If the manufacturer recommends three coats, ensure you let the second coat dries completely before applying the final one. Then let it cure before putting it to use. 

Related read: How to seal cut pressure-treated wood.

How to Tell the Difference Between Treated and Untreated Wood?

You could be aware of the benefits of pressure-treated wood but not know how to identify if the wood is treated. Knowing the difference between pressure-treated and untreated lumber can help you avoid using the wring wood outdoors and risk damaging your project. 

To identify pressure-treated wood, look for the tint associated with the chemicals used in pressure treatment. Treated lumber can have a green or brown tint that it acquires during the treatment.

Manufacturers usually include stamps or end tags identifying the chemical used in treating the lumber. These tags should help you identify the wood. 

Alternatively, observe the smell. Pressure-treated wood should give off some chemical or oily smell. This is much different from non-pressure-treated lumber, which carries a characteristic natural scent. 

The natural scent of wood is typically pleasant, which should be a key pointer in the right direction. 

Which Wood Species Can Be Used Outdoors?

There are a few untreated wood species for decks that do not require pressure treatment to withstand the elements. Often, these wood types have natural chemicals in their structure that make them resistant to the elements. 

Such wood species include 

  • Teak
  • Redwood
  • Cedar
  • Cypress

While these wood species do not require pressure treatment, topical treatments are always necessary to prolong their lifespan and keep them looking pristine for longer.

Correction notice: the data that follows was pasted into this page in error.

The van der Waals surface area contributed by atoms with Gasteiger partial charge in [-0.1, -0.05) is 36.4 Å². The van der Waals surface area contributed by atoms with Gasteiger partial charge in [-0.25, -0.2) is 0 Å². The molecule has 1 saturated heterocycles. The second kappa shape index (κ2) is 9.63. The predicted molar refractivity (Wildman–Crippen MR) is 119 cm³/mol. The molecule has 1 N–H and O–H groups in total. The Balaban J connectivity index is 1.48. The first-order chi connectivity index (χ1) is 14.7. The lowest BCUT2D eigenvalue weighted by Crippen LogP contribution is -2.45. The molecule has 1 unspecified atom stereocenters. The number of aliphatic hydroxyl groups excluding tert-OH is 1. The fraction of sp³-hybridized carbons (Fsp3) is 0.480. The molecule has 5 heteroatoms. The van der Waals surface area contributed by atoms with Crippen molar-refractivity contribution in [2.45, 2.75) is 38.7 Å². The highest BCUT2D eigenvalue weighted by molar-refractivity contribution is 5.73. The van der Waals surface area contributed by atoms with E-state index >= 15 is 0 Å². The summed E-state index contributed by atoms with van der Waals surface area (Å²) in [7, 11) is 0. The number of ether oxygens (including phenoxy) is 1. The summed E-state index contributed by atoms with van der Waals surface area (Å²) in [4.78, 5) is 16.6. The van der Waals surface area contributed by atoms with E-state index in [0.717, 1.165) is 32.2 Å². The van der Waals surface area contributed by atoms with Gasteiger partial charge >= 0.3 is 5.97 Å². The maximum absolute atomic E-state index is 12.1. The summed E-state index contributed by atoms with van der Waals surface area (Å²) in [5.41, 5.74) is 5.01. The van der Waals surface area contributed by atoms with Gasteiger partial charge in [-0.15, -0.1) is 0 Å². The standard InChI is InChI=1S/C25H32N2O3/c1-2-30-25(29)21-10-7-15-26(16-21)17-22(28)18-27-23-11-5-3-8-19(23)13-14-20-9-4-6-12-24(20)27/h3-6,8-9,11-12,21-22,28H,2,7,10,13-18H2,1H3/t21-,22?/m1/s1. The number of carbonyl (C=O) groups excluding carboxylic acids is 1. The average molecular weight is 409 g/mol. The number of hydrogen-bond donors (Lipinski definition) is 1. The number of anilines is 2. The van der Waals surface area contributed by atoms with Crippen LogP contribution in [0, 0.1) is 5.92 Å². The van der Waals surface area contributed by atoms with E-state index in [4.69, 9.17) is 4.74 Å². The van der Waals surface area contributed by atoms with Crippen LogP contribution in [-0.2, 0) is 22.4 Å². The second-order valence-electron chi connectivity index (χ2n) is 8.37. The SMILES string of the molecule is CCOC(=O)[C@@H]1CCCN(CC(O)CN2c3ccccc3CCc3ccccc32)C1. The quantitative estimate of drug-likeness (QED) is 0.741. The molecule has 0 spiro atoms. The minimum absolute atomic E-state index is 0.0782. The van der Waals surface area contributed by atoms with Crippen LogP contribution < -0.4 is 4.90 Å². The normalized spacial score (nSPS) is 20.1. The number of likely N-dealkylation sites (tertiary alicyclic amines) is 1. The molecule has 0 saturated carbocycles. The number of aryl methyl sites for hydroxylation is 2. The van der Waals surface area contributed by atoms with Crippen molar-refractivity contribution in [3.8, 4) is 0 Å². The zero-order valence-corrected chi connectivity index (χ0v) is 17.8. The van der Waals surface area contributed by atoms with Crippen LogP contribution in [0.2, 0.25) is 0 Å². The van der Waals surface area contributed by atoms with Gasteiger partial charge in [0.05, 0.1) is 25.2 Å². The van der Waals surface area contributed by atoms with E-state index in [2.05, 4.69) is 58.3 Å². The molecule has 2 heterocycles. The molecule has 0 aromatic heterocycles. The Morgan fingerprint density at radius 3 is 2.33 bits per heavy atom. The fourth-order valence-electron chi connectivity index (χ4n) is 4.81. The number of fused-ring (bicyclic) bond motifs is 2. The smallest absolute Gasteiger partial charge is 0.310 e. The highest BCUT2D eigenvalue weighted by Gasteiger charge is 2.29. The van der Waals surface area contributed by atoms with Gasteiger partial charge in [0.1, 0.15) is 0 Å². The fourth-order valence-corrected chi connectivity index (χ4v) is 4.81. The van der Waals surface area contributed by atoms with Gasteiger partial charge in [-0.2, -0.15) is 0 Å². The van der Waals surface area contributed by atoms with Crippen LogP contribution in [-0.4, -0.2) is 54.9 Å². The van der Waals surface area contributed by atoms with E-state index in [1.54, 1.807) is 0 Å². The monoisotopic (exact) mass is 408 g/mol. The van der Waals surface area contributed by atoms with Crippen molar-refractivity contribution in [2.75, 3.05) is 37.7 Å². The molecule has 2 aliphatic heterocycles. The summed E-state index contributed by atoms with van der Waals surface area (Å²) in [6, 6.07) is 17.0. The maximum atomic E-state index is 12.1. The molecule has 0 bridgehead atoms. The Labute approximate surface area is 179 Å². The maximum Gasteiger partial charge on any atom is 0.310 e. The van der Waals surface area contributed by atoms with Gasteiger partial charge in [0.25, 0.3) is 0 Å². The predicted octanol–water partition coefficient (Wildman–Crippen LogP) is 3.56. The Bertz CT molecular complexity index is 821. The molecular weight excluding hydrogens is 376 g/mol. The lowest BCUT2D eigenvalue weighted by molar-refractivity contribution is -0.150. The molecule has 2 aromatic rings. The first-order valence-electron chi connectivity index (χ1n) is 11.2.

How to Use Non-pressure Treated Wood Outside

A few preventive measures can help minimize the risks that non-pressure-treated lumber faces outdoors. Here are some things you can do to use non-treated wood outside safely. 

Keep it sheltered from direct sunlight

We mentioned that the sun’s ultraviolet radiation could cause wood to fade and become structurally weak. 

Therefore, you can minimize that risk by keeping the wooden item sheltered from direct sunlight to minimize sun exposure and the related damage. 

Keep it dry

Water is the main cause of wood decay and rot. You can prevent that risk by wiping away any spills as soon as they occur on the wood or covering the wood with protective fabric so that rain does not fall on it. 

Make it seasonal

If you have wooden furniture consisting of non-pressure treated wood, you can bring it inside whenever it is not in use, such as during the fall, spring, or winter months. 

Protect it with chemicals